“The Samaritan woman said to him, ‘How is it that you, a Jew, ask a drink of me, a woman of Samaria?’ (Jews do not share things in common with Samaritans.)” vs. 9
Culture wars and ethnic divisions have been around from the beginning of human attempts to live in community. We love to identify ourselves by our differences, whether of skin color, religion, or gender. Always those identifications carry a sense of superiority, a conviction that the “other” is inferior or even less human. Jesus was aware of those prejudices and may even have absorbed them as he grew up in Nazareth. He was certainly aware of the pagans in parts of Galilee and the Samaritans who inhabited the towns and villages on the way to Jerusalem. But he also knew that the good news was bigger than any differences. All people, men and women, Jews and Samaritans, get thirsty and need water to survive. All people are first of all much-loved children of God and therefore our brothers and sisters. We live in a time when such notions are being challenged and we are being urged to restore walls and reestablish racial and religious boundaries. Such divisions do nothing to establish community and seemed aimed at nothing more than provoking conflict. Those who have a call to walk in the way of Jesus will see beyond differences and embrace our common humanity. Today we’ve even set aside a day for solidarity with the Irish…especially the thirsty ones!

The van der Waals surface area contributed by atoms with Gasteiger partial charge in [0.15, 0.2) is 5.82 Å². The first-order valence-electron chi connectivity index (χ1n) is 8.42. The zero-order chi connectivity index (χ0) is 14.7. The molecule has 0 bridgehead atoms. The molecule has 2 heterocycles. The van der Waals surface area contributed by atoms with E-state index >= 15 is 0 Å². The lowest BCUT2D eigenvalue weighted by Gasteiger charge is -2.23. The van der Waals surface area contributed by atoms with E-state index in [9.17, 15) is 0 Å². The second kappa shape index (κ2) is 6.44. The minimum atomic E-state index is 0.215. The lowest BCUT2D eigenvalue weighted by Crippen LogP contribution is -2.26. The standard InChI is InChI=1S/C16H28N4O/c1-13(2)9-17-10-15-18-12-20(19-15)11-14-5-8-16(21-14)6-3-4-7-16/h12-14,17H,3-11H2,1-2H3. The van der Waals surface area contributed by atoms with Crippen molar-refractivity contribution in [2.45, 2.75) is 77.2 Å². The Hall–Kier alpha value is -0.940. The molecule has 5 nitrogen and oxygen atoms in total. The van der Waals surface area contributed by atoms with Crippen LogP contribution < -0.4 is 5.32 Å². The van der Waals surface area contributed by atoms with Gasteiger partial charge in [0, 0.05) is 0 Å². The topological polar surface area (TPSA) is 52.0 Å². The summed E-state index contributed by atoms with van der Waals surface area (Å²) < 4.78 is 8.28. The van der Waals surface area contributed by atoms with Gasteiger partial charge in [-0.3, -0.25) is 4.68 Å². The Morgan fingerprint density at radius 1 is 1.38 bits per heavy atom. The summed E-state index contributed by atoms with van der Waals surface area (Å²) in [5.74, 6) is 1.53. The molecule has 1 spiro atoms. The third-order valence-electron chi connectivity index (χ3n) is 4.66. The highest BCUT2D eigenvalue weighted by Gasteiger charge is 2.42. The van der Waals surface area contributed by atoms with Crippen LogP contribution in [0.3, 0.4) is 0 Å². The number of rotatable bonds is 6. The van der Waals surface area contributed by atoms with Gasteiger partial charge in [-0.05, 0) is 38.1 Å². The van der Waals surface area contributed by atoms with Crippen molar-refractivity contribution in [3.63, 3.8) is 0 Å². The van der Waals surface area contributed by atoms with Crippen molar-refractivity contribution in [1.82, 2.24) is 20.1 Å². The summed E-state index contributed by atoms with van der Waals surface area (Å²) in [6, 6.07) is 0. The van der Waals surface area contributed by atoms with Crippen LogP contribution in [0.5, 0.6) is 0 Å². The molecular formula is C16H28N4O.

Thought for the Day: Why is racist rhetoric so appealing to so many?